Failing to commit to minimum alcohol price a step backwards

We are writing to express our grave concern that the government has failed to deliver on its commitment to introduce a minimum unit price for alcohol.

We believe it is a major backwards step in our collective attempts to reduce crime in our communities.

While crime rates are falling in the three force areas in the north east, the link between cheap alcohol and crime and disorder is undeniable.

In the north east more than £316m was spent in 2010-11 handling an estimated 213,800 alcohol-related crimes.

Alcohol is also having a major impact on our frontline officers.

A recent study revealed that in the north east over 80 per cent of officers have been subjected to an alcohol-related assault during their career and one in five has been assaulted six or more times.

Minimum unit price is needed, it’s wanted and it works.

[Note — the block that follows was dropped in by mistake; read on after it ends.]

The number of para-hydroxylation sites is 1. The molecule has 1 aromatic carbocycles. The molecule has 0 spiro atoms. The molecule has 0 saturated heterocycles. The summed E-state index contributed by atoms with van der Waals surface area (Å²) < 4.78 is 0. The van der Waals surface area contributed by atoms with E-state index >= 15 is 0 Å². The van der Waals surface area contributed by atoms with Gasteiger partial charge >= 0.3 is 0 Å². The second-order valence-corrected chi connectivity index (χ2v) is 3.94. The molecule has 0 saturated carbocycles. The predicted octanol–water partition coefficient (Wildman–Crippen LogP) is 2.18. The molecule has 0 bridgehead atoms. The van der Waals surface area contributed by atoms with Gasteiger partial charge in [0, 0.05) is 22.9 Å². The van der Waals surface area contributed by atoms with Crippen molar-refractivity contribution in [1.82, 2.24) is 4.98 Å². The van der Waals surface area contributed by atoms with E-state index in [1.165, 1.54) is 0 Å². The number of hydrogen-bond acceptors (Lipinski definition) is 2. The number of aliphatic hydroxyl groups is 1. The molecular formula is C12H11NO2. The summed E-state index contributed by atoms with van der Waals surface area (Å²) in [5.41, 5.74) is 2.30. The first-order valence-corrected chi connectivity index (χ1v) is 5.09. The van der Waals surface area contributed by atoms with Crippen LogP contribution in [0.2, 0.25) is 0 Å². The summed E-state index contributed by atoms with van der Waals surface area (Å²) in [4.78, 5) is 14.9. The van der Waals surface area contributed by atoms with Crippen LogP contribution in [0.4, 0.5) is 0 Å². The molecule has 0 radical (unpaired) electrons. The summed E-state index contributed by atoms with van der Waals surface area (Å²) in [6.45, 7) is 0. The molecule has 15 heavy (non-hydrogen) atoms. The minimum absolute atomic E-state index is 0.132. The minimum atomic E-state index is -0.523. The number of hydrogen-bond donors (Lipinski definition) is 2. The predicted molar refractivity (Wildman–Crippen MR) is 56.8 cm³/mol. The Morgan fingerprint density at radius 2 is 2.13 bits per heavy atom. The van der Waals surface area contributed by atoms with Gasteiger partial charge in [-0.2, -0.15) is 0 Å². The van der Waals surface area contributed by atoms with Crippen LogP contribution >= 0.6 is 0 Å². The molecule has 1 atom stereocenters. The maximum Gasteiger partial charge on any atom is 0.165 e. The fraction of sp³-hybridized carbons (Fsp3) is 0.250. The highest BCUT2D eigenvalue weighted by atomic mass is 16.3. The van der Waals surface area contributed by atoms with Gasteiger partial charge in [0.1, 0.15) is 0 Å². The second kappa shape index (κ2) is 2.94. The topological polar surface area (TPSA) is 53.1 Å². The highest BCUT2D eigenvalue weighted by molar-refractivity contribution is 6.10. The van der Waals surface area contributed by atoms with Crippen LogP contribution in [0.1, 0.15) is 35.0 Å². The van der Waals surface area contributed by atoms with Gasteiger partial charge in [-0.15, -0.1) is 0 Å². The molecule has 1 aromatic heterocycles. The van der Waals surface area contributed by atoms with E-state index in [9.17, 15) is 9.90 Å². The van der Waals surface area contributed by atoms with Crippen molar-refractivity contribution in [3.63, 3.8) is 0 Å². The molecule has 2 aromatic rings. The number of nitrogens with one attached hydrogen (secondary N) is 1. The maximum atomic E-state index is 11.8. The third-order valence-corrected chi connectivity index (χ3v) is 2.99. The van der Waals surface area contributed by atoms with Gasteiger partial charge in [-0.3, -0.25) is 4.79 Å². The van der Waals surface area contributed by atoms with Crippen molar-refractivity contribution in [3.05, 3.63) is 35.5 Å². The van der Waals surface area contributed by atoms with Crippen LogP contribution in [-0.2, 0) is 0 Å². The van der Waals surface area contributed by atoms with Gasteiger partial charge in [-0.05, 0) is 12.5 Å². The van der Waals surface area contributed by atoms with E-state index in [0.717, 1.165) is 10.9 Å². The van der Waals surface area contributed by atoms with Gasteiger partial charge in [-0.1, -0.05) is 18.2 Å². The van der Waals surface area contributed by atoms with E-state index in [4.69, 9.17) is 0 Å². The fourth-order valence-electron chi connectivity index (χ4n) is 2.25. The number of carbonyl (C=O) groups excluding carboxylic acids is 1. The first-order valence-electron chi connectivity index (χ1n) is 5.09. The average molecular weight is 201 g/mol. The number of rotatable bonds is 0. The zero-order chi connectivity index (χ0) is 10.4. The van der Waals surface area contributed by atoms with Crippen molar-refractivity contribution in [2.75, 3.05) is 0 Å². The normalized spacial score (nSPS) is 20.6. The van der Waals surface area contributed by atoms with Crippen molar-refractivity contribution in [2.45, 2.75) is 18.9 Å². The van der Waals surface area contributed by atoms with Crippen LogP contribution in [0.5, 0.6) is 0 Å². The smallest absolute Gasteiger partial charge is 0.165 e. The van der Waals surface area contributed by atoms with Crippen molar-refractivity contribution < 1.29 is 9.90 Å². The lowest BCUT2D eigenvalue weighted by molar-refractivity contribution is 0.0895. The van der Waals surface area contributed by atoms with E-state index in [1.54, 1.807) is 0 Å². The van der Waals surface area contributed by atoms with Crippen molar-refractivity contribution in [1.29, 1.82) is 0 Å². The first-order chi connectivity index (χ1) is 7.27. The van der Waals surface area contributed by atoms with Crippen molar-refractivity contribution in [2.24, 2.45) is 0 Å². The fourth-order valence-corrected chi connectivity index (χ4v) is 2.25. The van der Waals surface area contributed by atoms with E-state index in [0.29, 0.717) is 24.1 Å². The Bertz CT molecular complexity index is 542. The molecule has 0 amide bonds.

New research by the University of Sheffield shows that a minimum price of 45p per unit is 50 times more impactful than a ban on the sale of alcohol below the price of duty plus VAT, the government’s chosen measure.

Real life experience in parts of Canada demonstrates that a ten per cent increase in the minimum price resulted in a 32 per cent fall in wholly alcohol-related deaths.

In contrast, the suggested alternative, to ban selling alcohol below cost price, will have very little impact and will certainly not address the problem.

It will affect less than one per cent of products sold in shops and off-licenses.

The ongoing freedom that sections of the alcohol industry are being given to sell certain products at pocket money prices is at the expense of vulnerable communities and our frontline public services.

Government has missed a real opportunity to reduce the impact that cheap alcohol continues to have on individuals, families and communities.

It was also a measure supported by ourselves, doctors and other health professionals, children’s charities, publicans and the majority of the public – who all want to see a reduction in alcohol harms.

Vera Baird

Northumbria Police and Crime Commissioner

Barry Coppinger

Cleveland Police and Crime Commissioner

Ron Hogg

Durham Police and Crime Commissioner